for National Geographic News
A taste for naturally fermented palm "beer" has turned a tiny Malaysian mammal into a chronic boozer, a new study shows.
The pen-tailed tree shrew is the first non-human mammal known to display alcoholic behavior.
What's more, the rat-size animal never gets drunk during its nonstop jungle jamborees.
(Read: "Elephants Drunk in the Wild? Scientists Put the Myth to Rest" [December 19, 2005].)
Because the species is considered similar to the ancient ancestors of all primates, its 55-million-year bender suggests that our own taste for alcohol might predate the known advent of brewing some 9,000 years ago.
"The circumstances in which these tree shrews consume alcohol could be similar to past scenarios of human evolution in pre-primate or early primate stages [and] could somehow be a link to human alcohol consumption," said study lead author Frank Wiens, a biologist at the University of Bayreuth, Germany.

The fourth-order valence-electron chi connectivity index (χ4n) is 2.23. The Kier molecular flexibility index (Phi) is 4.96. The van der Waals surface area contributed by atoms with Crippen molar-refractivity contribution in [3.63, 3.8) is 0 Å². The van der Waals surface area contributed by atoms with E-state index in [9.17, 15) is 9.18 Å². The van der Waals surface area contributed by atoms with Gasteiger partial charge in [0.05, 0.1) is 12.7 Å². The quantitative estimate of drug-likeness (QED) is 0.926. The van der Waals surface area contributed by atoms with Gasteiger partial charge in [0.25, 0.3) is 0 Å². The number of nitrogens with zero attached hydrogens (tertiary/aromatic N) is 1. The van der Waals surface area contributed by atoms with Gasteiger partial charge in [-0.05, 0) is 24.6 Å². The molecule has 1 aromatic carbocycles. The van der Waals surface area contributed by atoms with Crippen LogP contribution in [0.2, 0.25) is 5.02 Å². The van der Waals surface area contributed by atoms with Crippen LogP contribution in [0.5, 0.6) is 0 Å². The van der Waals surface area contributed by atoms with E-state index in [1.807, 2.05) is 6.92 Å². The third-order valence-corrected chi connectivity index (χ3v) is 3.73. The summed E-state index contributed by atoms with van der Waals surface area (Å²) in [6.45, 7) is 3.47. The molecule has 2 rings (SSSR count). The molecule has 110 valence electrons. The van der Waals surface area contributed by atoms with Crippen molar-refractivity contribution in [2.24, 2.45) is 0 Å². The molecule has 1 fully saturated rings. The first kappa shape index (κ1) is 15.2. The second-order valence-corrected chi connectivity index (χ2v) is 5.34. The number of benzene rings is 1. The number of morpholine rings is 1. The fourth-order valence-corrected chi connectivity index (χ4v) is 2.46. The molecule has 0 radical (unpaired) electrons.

Wiens and colleagues' findings were published in Proceedings of the National Academy of Sciences.
The flowers of the bertam palm produce nectar which naturally ferments—with the aid of several yeast species—to a 3.8 percent alcohol strength, similar to that of many beers.
Because the plant flowers nearly year-round, its rain forest bar is always open, and the pen-tailed tree shrew—along with several other local mammal species—are regulars.
The animals spend an average of two hours per night sipping the nectar, which appears to be their primary food source. To test the animals' alcohol consumption, Wiens and colleagues tested the animals' hair samples for ethyl glucuronide and found that the tree shrews consume alcohol at rates that would be dangerous to most mammals.
The tree shrews appear to have more efficient ways of metabolizing alcohol than humans, so they avoid getting drunk. Inebriation would be dangerous for small, potentially tasty mammals, Wiens said.
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